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Discovery of CD8 T cell epitopes in Merkel cell polyomavirus through combinatorial encoding with MHC multimers
  1. Rikke Lyngaa1,
  2. Natasja W Pedersen1,
  3. David Schrama2,
  4. Charlotte A Thrue1,
  5. Özcan Met1,
  6. Dafina Ibrani3,
  7. Per thor Straten1,
  8. Paul Nghiem3,
  9. Jürgen C Becker2 and
  10. Sine R Hadrup1
  1. Aff1 grid.475435.4Center for Cancer Immune Therapy (CCIT), Department of HematologyUniversity Hospital Herlev Copenhagen Denmark
  2. Aff2 grid.11598.340000000089882476General DermatologyMedical University of Graz Graz Austria
  3. Aff3 grid.34477.330000000122986657Departments of Medicine/Dermatology, PathologyUniversity of Washington, Fred Hutchinson Cancer Research Center Seattle WA USA

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Meeting abstracts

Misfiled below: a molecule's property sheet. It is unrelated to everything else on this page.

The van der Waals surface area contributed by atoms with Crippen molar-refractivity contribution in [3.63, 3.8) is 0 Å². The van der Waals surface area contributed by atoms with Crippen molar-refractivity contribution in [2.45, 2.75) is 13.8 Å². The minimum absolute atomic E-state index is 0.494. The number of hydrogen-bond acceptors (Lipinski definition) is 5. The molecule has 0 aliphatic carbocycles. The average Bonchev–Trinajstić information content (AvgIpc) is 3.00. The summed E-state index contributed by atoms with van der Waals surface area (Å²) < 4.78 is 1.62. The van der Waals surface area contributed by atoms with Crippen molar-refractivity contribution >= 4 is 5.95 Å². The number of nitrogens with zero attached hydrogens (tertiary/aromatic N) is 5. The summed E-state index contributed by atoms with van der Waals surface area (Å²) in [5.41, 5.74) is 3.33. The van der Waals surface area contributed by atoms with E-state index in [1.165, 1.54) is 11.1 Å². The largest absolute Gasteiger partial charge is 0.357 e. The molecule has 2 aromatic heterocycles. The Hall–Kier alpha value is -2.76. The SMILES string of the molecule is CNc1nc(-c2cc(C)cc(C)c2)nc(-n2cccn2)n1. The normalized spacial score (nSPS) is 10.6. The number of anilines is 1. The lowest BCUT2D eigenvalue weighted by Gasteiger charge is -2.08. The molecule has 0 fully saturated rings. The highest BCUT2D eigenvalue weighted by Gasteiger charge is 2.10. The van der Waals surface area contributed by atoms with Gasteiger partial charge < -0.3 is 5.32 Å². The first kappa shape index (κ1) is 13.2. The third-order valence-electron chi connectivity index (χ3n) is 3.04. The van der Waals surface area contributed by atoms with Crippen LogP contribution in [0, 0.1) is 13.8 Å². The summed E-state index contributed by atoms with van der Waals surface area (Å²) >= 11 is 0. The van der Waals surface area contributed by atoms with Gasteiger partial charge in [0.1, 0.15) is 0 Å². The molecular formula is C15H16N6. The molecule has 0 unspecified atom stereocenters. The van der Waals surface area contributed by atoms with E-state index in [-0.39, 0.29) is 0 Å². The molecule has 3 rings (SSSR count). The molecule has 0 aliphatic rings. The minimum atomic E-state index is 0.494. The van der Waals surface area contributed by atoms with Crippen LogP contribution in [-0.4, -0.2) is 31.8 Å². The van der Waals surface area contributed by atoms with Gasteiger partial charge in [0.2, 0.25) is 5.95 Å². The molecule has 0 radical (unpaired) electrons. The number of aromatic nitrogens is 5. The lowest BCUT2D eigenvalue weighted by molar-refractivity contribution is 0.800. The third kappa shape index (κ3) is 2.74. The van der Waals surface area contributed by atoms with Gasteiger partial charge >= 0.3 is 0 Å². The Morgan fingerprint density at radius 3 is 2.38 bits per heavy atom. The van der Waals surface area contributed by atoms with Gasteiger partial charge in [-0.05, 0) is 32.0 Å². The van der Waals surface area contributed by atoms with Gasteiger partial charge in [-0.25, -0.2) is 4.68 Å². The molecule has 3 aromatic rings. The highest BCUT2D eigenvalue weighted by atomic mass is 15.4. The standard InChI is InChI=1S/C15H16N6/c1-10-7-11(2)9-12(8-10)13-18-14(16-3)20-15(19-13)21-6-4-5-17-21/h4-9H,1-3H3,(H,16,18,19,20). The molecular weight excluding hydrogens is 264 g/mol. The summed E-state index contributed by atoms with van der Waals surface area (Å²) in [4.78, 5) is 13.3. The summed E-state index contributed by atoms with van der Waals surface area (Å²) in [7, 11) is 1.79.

Merkel cell carcinoma (MCC) is a highly aggressive skin cancer induced through oncogenic transformation by the Merkel cell polyomavirus (MCPyV). Intratumoral CD8 T cell infiltration and the immunogenic capacity of the host have been strongly correlated to survival in patients with MCC. The MCPyV oncoproteins represent highly attractive targets for immunotherapy of MCC, being both foreign to the host and specific for the infection. We have mapped the T cell recognition of MCPyV by use of a novel technology platform for T-cell enrichment and combinatorial encoding of histocompatibility antigen (HLA) class I multimers. We investigated the T cell recognition of both the oncogenic proteins, Large and Small T antigen and the capsid protein VP1 that is profoundly expressed also in the non-symptomatic MCPyV infected healthy individuals. We investigated the T cell recognition of 398 in silico predicted HLA-ligands from Large T, Small T and VP1 and identified T-cell responses restricted to HLA-A1, A2, A3, A11 and B7. Numerous T cell responses were detected against MCPyV in both healthy donors and MCC patients, with a striking observation that T cell responses against Large and Small T antigens were found exclusively in MCC patients, suggesting that these oncoproteins are only presented to the immune system in the tumor-bearing host and represent highly specific targets for cancer immunotherapy of MCC. Importantly, we show for three different epitopes that MCC specific T cells are capable of killing target cells expressing Large T antigen, including HLA-matched MCC cell lines, indicating that these T cells could provide functional activity upon in vivo transfer, and thus be employed in adoptive T cell therapy for MCC. T cell epitopes from Large T antigen of MCPyV display a large sequence variation with other polyomaviruses, but are highly conserved among different strains of MCPyV. Targeting these epitopes are therefore likely to lead to specific recognition of the tumor cells bearing the Large T integration - that is essential for growth and survival of the tumor cells.